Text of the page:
Fiona Cassim: 'We need help buying a nest to duck housing birds of prey'
In the quaint little village of Rathdrum, during dusky evening twilight, a graceful eagle circles in the half light, searching for its prey.
In Ireland today, bird-watching does not require binoculars, or a book so that you can recognise the species - all you need is access to the media.
First came the committee of vultures to invest in debts and mortgages that were in arrears, leading to repossessions and attributing to the housing and homeless crisis that is fast becoming the new face of modern Ireland.
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Then came the asylum of cuckoos, the ones that do not fly over nests but sweep inside, pushing out any other interested parties. These large companies are buying up massive developments before they hit the market, essentially locking out ordinary first-time buyers who have probably struggled to make it this far.
Now a new predatory bird emerges - the stately magpie, collectively known as a parliament.
Magpies are notorious thieves, with a fondness for anything shiny. The newest bird to the aviary is the State; local councils that are buying one in five new builds for social housing rather than building a new stock. These are the new magpie funds, another obstacle to overcome in this time of great uncertainty.
The housing crisis is the subject of much debate, worry, even desperation for many. In the face of it, ordinary people with low to medium wages are being met with defeat at every turn.
My husband and I are now resigned to probably never owning our own home; we will continue to rent because there are no other options.
We cannot afford to save for a deposit and we do not qualify for social housing. Some helpfully suggest we make sacrifices, give up luxuries, but we don't have any to give up, but even if we did is that really what it takes? We work hard all week long, are we then expected to isolate ourselves within the four walls we work it all for? It's been more than a year since I bought new clothes, we don't go out socially on the weekends, we do not indulge in frivolities, we have never heard of avocado toast.
There has been a huge surge of media coverage surrounding topics of work/life balances and the link to mental health. The link between housing and these issues has become a widespread topic. Is that the price we are now expected to pay to have a roof over our heads?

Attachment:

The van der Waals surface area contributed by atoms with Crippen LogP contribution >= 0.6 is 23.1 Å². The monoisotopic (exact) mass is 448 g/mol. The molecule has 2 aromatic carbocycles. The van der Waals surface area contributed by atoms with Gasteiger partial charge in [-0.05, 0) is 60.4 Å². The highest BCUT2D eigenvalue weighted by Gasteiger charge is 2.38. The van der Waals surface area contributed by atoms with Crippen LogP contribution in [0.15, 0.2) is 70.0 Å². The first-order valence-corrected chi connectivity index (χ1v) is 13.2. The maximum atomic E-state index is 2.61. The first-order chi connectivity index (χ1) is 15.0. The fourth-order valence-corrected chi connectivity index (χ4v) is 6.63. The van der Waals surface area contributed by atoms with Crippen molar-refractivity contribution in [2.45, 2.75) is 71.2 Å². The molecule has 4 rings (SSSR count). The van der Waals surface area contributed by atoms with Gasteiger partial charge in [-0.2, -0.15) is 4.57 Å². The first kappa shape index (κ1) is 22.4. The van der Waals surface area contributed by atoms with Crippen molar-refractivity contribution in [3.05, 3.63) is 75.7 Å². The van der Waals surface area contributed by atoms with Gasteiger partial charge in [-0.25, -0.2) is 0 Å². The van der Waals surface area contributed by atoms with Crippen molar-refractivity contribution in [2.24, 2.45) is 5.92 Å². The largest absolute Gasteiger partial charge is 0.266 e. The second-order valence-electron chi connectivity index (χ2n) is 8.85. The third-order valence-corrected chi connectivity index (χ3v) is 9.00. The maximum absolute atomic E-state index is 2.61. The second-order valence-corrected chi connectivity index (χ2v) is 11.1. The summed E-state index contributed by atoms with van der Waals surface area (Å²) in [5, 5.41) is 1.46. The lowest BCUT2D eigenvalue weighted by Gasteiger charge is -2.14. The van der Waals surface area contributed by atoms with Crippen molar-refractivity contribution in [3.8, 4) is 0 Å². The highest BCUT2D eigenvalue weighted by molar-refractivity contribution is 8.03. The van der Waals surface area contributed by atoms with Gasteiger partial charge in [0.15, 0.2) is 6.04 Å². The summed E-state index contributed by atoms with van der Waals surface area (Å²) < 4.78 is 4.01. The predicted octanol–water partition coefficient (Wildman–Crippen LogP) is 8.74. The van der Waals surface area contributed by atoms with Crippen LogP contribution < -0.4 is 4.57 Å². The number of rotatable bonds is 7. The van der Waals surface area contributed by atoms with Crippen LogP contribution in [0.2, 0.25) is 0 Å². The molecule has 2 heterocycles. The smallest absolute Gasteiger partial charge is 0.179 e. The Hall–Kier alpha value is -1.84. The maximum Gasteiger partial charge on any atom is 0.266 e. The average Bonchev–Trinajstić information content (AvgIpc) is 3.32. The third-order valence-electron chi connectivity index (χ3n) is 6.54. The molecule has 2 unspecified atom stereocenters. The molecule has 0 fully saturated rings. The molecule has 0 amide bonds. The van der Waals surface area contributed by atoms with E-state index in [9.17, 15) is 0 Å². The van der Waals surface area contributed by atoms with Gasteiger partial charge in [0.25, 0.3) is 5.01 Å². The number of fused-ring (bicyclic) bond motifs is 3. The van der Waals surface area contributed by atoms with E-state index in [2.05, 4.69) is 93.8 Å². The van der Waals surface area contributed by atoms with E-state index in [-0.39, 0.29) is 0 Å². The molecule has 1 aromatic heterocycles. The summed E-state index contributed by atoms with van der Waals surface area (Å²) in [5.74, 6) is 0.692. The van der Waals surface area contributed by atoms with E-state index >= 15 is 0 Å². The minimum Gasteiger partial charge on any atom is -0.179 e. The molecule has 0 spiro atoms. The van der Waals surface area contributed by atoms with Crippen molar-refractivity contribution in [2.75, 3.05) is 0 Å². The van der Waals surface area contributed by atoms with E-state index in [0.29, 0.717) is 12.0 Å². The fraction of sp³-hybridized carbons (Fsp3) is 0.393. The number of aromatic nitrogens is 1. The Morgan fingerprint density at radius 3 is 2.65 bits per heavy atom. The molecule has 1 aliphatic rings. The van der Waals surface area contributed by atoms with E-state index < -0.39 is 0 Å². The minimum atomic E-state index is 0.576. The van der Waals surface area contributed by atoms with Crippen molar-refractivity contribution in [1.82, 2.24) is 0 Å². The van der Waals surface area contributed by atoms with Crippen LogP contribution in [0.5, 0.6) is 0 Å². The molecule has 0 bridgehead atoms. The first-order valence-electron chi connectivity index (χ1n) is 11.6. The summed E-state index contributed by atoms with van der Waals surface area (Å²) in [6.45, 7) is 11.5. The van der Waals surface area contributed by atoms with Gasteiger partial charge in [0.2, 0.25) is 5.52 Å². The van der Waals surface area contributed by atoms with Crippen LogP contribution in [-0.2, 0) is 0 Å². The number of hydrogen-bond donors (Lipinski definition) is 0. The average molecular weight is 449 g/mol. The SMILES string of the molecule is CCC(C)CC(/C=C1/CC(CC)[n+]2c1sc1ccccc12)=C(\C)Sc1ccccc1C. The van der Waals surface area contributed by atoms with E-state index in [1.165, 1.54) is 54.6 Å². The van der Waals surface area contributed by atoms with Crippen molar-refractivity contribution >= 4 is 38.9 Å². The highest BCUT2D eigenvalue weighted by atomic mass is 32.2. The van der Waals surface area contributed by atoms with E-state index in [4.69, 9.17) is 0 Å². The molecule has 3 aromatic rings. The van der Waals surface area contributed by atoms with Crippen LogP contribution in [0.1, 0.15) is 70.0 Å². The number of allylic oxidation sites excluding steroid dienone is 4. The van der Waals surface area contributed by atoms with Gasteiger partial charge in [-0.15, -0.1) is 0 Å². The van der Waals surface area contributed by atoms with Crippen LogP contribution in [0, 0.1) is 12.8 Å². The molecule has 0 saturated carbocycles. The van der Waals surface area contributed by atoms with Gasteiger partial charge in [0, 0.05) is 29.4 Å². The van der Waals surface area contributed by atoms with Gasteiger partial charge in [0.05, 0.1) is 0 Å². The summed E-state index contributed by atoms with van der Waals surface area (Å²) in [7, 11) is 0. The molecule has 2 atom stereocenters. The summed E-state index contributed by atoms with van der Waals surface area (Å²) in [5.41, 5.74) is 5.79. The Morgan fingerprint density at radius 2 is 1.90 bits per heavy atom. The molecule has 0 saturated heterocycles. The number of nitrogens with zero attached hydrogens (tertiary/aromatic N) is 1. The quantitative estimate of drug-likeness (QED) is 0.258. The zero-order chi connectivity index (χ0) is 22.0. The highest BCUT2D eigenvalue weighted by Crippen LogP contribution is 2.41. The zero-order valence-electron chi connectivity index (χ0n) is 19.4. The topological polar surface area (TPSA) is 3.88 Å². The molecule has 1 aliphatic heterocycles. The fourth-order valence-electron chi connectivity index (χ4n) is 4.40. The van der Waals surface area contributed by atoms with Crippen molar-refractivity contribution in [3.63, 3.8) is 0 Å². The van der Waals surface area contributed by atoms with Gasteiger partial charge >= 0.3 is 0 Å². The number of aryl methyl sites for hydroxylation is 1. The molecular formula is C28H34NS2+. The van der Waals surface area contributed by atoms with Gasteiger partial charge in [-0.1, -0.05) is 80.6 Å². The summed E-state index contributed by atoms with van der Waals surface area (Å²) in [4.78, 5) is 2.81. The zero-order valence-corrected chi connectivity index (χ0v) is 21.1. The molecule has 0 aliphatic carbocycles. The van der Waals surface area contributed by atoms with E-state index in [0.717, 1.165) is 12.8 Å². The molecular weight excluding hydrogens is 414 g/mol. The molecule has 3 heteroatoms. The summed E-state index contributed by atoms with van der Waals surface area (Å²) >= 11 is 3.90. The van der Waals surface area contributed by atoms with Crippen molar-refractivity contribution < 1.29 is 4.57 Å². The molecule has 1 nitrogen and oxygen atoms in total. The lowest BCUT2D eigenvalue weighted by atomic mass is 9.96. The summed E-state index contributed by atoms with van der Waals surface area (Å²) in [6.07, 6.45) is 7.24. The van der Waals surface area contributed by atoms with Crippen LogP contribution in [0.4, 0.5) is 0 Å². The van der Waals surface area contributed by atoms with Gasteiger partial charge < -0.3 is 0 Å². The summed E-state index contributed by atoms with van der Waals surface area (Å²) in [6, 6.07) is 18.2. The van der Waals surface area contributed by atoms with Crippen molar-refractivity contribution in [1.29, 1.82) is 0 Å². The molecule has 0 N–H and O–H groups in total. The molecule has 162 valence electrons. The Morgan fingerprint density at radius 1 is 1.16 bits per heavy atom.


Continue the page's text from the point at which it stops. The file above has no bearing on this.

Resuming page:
I have been on the Wicklow housing list for almost 10 years so I could help my mother secure an RAS tenancy. Recently it has come to light that now I am married, the income threshold is just over €36,000 for two people, an amount too low to catch anyone that falls between the median low to medium salary brackets.
Caught in the middle, the exhausting limbo between the lack of wealthy relatives to secure a deposit, and non-eligibility for social housing, there are no available, affordable options for people in our position.
The council affordable housing scheme was scrapped in 2011, but it was designed for low to medium incomes, so home ownership could be a reality instead of impossible; a right, not a fight.
We can afford to pay the rent without fail; but why are these payments not taken into account towards securing a more permanent situation?
Last year, we paid €9,600 in rent - probably just under half a security deposit. This year we will pay the same. We are not looking for something for nothing, we are not seeking pity or special treatment.
Affordable homes aimed at people who have a proven track record of monthly repayments need to be implemented.
Perhaps a let-to-buy scheme would work well for this bracket whereby your first two years repayments are counted as your deposit, with two additional years then added to the repayment term to settle the final balance.
This could really help so many get a foot on the housing ladder even though the climb means we duck to dodge the vultures, cuckoos and magpies that are swooping through the skies.